7 arrested. He voluntarily surrendered. Well, that is the interpretation I

8 received. I didn't look at the transcript.

9 JUDGE AGIUS: I never said that he was arrested, I said he was

10 taken into custody, because when he surrendered himself, obviously he is

11 then taken into custody and brought over. But I never mentioned or made

12 use of the word "arrested". I was very careful there.

13 So would you like to give me your address in open session, or

14 would you like to say it in private session?

15 THE ACCUSED: [Interpretation] Mr. President, I'm prepared to give

16 my address right now. The street is Pavla Jurisica Sturma, number 46,

17 Nis.

18 JUDGE AGIUS: Okay. I thank you. I want to make sure that your

19 family has been informed of your transfer to The Hague, and that you are

20 being detained here in the United Nations Detention Unit, in Scheveningen.

21 THE ACCUSED: [Interpretation] Yes, Mr. President.

22 JUDGE AGIUS: And I also want to make sure that the personality or

23 embassy, the embassy of Serbia and Montenegro, are also informed of your

24 transfer to The Hague and your detention in The Hague.

25 THE ACCUSED: [Interpretation] Yes, the embassy has also been

Page 11

1 informed.

2 JUDGE AGIUS: Would you like me, as Presiding Judge in these

3 proceedings, to contact anyone on your behalf to inform him or her or them

4 that you are now here in The Hague, and that you're being detained in the

5 Detention Unit?

6 THE ACCUSED: [Interpretation] I think that for the time being,

7 there is no such need, Mr. President.

8 JUDGE AGIUS: Thank you. Now, you stand accused here, but as an

9 accused, you have a right to not only a fair trial but -- when that

10 arrives, but you also have a number of other related rights. These are

11 dealt with both under our Statute and also sometimes, in a repeated

12 fashion, in our Rules.

13 I'm now going to ask the deputy registrar to read out to you in

14 the entirety Articles 20 and 21 of our Statute so that you will be made --

15 I will make sure that you are made aware of the existence of these rights.

16 And having heard or followed the reading of these two articles, should you

17 have any questions, please do not hesitate to put them to me, either

18 directly or through Mr. Bakrac.

19 Mr. Registrar, could you read out Article 20, please.

20 THE REGISTRAR: "Article 20. Commencement and conduct of trial

21 proceedings.

22 "The Trial Chambers shall ensure that the trial is fair and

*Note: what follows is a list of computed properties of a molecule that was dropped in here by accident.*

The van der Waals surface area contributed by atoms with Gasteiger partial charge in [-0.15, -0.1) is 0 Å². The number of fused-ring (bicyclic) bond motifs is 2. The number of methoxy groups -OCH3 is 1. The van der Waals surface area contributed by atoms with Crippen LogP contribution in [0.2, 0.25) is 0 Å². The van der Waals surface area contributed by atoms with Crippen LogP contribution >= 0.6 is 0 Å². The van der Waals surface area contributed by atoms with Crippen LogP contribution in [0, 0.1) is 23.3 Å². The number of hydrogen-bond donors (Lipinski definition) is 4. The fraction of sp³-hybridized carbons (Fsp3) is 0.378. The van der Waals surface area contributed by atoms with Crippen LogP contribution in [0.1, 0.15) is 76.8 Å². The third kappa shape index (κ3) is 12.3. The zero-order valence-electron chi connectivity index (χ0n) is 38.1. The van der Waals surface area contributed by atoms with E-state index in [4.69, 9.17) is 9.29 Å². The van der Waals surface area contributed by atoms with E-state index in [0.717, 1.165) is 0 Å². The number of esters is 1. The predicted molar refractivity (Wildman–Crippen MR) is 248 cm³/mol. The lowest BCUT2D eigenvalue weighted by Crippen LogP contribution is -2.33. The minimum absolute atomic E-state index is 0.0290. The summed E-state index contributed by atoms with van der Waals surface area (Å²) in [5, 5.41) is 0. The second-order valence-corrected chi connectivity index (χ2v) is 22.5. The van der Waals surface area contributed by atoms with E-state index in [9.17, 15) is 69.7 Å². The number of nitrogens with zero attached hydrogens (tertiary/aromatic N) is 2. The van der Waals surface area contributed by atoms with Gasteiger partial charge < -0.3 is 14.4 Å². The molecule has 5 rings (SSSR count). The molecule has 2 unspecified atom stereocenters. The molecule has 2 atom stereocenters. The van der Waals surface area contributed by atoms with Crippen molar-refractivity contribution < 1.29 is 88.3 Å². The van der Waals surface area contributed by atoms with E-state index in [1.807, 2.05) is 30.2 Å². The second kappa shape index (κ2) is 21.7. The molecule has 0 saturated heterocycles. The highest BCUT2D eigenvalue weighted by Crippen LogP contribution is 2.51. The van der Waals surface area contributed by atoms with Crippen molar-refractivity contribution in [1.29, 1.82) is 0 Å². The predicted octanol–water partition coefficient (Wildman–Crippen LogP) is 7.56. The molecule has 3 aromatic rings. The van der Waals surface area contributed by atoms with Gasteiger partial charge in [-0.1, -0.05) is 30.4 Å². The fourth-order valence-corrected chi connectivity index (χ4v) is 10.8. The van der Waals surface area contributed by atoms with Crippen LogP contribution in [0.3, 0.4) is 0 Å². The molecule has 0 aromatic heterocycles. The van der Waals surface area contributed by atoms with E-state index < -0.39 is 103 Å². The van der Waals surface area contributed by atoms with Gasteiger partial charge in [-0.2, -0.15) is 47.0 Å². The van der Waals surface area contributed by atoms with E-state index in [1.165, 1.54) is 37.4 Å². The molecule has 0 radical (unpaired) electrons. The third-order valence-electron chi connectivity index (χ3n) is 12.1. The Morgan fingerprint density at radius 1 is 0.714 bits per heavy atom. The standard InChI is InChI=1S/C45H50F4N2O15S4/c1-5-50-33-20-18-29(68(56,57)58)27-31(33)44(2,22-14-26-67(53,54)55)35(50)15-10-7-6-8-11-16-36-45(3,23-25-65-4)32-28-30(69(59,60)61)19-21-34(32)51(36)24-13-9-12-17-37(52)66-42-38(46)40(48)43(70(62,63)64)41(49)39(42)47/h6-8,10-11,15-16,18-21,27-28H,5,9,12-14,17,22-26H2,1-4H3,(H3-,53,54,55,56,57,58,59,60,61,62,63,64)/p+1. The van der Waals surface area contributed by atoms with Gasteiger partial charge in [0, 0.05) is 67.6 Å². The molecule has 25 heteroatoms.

23 expeditious, and that proceedings are conducted in accordance with the

24 rules of procedure and evidence, with full respect for the rights of the

25 accused and due regard for the protections of victims and witnesses.

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12 Blank page inserted to ensure pagination corresponds between the French and

13 English transcripts.













Page 13

1 "A person against whom an indictment has been confirmed shall,

2 pursuant to an order or an arrest warrant of the International Tribunal,

3 be taken into custody, immediately informed of the charges against him and

4 transferred to the International Tribunal.

5 "The Trial Chamber shall read the indictment, satisfy itself that

6 the rights of the accused are respected, confirm that the accused

7 understands the indictment, and instruct the accused to enter a plea. The

8 Trial Chamber shall then set the date for trial.

9 "The hearings shall be public, unless the Trial Chamber decides to

10 close the proceedings, in accordance with the Rules of Procedure and

11 Evidence."

12 JUDGE AGIUS: Yes, registrar, could you please read out Article 21

13 now, please.

14 THE REGISTRAR: "Article 21: Rights of the accused.

15 "All persons shall be equal before the International Tribunal.

16 "In the determination of charges against him, the accused shall be

17 entitled to a fair and public hearing, subject to Article 22 of the

18 Statute.

19 "The accused shall be presumed innocent until proven guilty,

20 according to the provisions of the present Statute.

21 "In the determination of any charge against the accused, pursuant

22 to the present Statute, the accused shall be entitled to the following

23 minimum guarantees, in full equality:

24 (a), to be informed promptly, and in detail, in a language which

25 he understands, of the nature and cause of the charges against him;

Page 14

1 (b), to have adequate time and facilities for the preparation of

2 his defence, and to communicate with counsel of his own choosing;

3 (c), to be tried without undue delay;

4 (d), to be tried in his presence, and to defend himself in person

5 or through legal assistance of his own choosing; to be informed if he does

6 not have legal assistance of this right, and to have legal assistance

7 assigned to him in any case where the interests of justice so require, and